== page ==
There was no significant difference in the risk of death if antiretroviral (ARV) treatment was initiated within two months of beginning TB treatment or more after two months after beginning TB treatment, according to results of a South African cohort study presented earlier this month at the South African TB Conference in Durban.
Nor was there any difference in rates of toxicity-related treatment modifications, loss to follow up, hepatic toxicity, or poor immunologic and virologic response.
However baseline CD4 cell count, body mass index (BMI) and haemoglobin level at the time of ARV initiation were the significant risk factors for mortality regardless of the time period of ARV initiation.
The prospective cohort study examined and compared clinical outcomes occurring within different groups of HIV/TB co-infected patients initiating ART after different durations of TB treatment, and was presented by Dr Simbarashe Takuva of the Clinical Research Unit at the University of Witwatersand
An ongoing randomised clinical trial, SAPIT, is examining whether there is any difference in outcomes according to whether antiretroviral treatment is initiated quickly after starting TB treatment – within two weeks – or delayed for two months in order to overcome potential problems of drug toxicity, drug interactions and immune reconstitution inflammatory syndrome (IRIS).
One arm of the SAPIT study, in which patients were randomised to receive antiretroviral treatment after they had completed their course of TB treatment, was halted after an interim analysis showed that patients in this arm were more likely to die than those who started ART during their course of TB treatment.
This prospective cohort provides an interim indication that the condition of the patient in the early weeks of TB treatment is probably more important than the interval between starting TB treatment and starting ART in predicting the likely outcome for the patient.
A total of 1612 ARV-naïve patients receiving TB treatment were included in the study from the Themba Lethu Clinic, the outpatient ARV clinic of Helen Joseph Hospital in Johannesburg where over 15,000 patients have been initiated on ART to date. Patients were followed for 12 months after ARV initiation, with the primary outcome examined being all-cause mortality.
A total of 165 (10.2%) of the patients died, 84 (50.9%) of which were in the group who initiated ARVs within two months of starting TB treatment and 81 (49.1) in the group who initiated ARVs at least two months after TB treatment initiation. No statistically significant difference was found between the mortality rates of the two groups.
The median time to ARV initiation after beginning TB treatment was 60 days (IQR 32 – 98 days). For those who began ARVs less than 2 months after TB treatment, the median time was 32 days (IQR 21 – 47 days) whereas for those who began ART after 2 months, the median was 98 days (IQR 75 – 131 days).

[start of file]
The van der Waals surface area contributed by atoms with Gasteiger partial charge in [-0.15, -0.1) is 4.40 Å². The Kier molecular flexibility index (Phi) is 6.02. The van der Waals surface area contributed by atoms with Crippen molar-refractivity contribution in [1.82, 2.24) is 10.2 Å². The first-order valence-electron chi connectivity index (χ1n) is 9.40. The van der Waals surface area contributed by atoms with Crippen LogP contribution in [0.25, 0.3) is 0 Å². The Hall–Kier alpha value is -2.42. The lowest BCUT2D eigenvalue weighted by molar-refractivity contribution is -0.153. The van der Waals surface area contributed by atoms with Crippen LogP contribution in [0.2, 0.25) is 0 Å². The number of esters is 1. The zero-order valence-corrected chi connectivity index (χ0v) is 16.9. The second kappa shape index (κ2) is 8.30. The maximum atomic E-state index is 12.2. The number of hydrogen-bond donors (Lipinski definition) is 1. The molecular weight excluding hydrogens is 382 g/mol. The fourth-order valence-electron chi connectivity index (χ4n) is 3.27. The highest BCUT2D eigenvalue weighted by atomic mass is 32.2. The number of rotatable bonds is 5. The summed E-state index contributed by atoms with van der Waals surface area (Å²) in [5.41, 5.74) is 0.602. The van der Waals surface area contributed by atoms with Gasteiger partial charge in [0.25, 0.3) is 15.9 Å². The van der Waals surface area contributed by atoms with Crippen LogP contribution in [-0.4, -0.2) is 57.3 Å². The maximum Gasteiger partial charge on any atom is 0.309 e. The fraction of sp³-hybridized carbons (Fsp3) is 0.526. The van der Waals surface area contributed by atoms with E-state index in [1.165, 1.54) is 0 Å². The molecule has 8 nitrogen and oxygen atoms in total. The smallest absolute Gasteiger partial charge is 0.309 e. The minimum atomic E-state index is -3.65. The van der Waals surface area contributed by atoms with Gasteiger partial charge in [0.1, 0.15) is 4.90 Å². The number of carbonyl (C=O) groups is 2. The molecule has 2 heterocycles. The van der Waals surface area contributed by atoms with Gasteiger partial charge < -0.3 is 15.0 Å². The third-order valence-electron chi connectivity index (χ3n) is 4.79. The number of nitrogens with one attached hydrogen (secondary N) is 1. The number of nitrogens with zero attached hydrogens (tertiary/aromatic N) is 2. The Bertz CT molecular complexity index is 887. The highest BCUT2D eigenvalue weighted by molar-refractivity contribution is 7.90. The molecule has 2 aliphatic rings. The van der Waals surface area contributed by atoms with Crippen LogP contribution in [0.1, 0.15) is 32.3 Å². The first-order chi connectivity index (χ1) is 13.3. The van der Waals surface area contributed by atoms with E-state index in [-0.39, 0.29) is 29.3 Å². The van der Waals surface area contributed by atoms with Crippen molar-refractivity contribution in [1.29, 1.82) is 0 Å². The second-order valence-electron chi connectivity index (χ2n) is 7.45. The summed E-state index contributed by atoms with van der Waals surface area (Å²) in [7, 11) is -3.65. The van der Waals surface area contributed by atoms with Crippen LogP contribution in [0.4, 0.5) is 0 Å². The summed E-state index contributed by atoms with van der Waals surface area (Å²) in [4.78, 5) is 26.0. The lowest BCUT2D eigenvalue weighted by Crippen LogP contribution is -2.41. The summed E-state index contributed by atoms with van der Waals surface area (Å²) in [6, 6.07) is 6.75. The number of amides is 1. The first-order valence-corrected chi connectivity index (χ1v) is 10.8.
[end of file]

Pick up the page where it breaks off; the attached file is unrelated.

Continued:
The median time on concurrent treatment was 135 days (IQR 85 to 190 days). No patients in this study cohort deferred ARVs until after completing TB treatment; indeed this was one of the exclusion criteria, as the recent SAPIT trial by Dr Abdool Karim showed a lower mortality in those that initiated ARVs during TB treatment compared with ARV initiation after completing TB treatment.
According to the multivariate analysis for mortality, patients with a baseline CD4 count of less than 100 cells/mm3 were 3.16 times more likely to die compared to those with a CD 4 count above 100 cells/mm3 (p=0.002).
Those with a haemoglobin level of less than 10 g/dl at baseline were also found to be 2.52 times as likely to die in comparison to those with higher haemoglobin levels (p<0.001).
Patients with a BMI of less than 18.5 kg/m were twice as likely to die than those with a higher BMI (p=0.002).
184 (6.7%) of the patients were lost to follow up, of whom 98 (53.3%) were in the early ARV initiation group and 86 (46.7%) were in the delayed ARV-initiation groups. There was no significant difference between the two groups’ loss to follow up.
Failure to achieve maximal viral suppression at six months was found in 108 (6.7%) of patients, with 49 (45.4%) in the early ARV initiation group and 59 (54.6%) in the delayed ARV-initiation group. Again, no significant differences between the two groups were found.
Poor immune response at six months (CD4 response less than 50 cells/mm3 from baseline CD4) was found in 622 patients, 277 (44.5%) from the early ARV initiation group and 345 (55.5%) from the delayed-initiation group.
Progression to AIDS, according to WHO criteria, within the first 12 months of ARV initiation was found in 84 (5.2%) of all patients, with 38 (45.2%) in the early initiation group and 46 (54.8%) in the delayed-initiation group, for which the difference was not found to be significant.
The results support recent recommendations for ART initiation in patients with TB while still taking TB treatment, say the authors.
Tavuka S. Survival experiences in South African cohort on TB treatment according to time of HAART initiation. 2nd South African TB Conference, Durban, 1-4 June 2010, abstract no. 154
Karim A et al. Starting ARV therapy at three points in TB therapy. N Engl J Med 2010; 362:697-706